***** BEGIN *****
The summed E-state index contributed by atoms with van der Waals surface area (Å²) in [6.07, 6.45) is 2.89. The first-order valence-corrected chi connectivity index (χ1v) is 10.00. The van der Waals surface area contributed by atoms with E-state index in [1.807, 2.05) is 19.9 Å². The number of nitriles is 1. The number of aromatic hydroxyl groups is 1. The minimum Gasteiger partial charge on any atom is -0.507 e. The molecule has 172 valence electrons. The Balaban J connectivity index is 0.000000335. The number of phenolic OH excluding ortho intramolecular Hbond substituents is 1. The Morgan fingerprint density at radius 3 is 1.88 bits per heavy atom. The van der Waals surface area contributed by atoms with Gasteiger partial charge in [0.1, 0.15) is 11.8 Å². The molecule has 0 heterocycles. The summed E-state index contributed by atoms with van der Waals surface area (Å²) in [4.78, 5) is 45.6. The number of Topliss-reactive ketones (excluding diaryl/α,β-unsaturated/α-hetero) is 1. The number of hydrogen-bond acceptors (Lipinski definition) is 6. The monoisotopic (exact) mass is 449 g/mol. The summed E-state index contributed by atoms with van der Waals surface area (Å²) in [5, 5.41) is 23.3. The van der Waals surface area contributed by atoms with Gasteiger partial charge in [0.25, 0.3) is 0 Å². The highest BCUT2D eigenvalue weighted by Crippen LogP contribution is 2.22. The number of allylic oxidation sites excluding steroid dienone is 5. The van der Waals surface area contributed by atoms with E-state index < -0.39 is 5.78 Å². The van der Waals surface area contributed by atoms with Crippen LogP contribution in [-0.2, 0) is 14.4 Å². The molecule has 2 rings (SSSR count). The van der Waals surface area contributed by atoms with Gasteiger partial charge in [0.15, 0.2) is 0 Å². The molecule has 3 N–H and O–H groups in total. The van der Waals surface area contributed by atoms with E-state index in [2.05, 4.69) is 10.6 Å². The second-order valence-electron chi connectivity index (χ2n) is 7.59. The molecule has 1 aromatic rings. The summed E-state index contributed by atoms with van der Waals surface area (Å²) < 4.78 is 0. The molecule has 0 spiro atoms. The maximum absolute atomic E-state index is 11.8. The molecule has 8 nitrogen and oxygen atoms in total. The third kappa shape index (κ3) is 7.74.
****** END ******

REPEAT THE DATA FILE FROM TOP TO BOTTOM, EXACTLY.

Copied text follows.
The summed E-state index contributed by atoms with van der Waals surface area (Å²) in [6.07, 6.45) is 2.89. The first-order valence-corrected chi connectivity index (χ1v) is 10.00. The van der Waals surface area contributed by atoms with E-state index in [1.807, 2.05) is 19.9 Å². The number of nitriles is 1. The number of aromatic hydroxyl groups is 1. The minimum Gasteiger partial charge on any atom is -0.507 e. The molecule has 172 valence electrons. The Balaban J connectivity index is 0.000000335. The number of phenolic OH excluding ortho intramolecular Hbond substituents is 1. The Morgan fingerprint density at radius 3 is 1.88 bits per heavy atom. The van der Waals surface area contributed by atoms with Gasteiger partial charge in [0.1, 0.15) is 11.8 Å². The molecule has 0 heterocycles. The summed E-state index contributed by atoms with van der Waals surface area (Å²) in [4.78, 5) is 45.6. The number of Topliss-reactive ketones (excluding diaryl/α,β-unsaturated/α-hetero) is 1. The number of hydrogen-bond acceptors (Lipinski definition) is 6. The monoisotopic (exact) mass is 449 g/mol. The summed E-state index contributed by atoms with van der Waals surface area (Å²) in [5, 5.41) is 23.3. The van der Waals surface area contributed by atoms with Gasteiger partial charge in [0.25, 0.3) is 0 Å². The highest BCUT2D eigenvalue weighted by Crippen LogP contribution is 2.22. The number of allylic oxidation sites excluding steroid dienone is 5. The van der Waals surface area contributed by atoms with E-state index < -0.39 is 5.78 Å². The van der Waals surface area contributed by atoms with Crippen LogP contribution in [-0.2, 0) is 14.4 Å². The molecule has 2 rings (SSSR count). The van der Waals surface area contributed by atoms with Gasteiger partial charge in [0.15, 0.2) is 0 Å². The molecule has 3 N–H and O–H groups in total. The van der Waals surface area contributed by atoms with E-state index in [2.05, 4.69) is 10.6 Å². The second-order valence-electron chi connectivity index (χ2n) is 7.59. The molecule has 1 aromatic rings. The summed E-state index contributed by atoms with van der Waals surface area (Å²) < 4.78 is 0. The molecule has 0 spiro atoms. The maximum absolute atomic E-state index is 11.8. The molecule has 8 nitrogen and oxygen atoms in total. The third kappa shape index (κ3) is 7.74.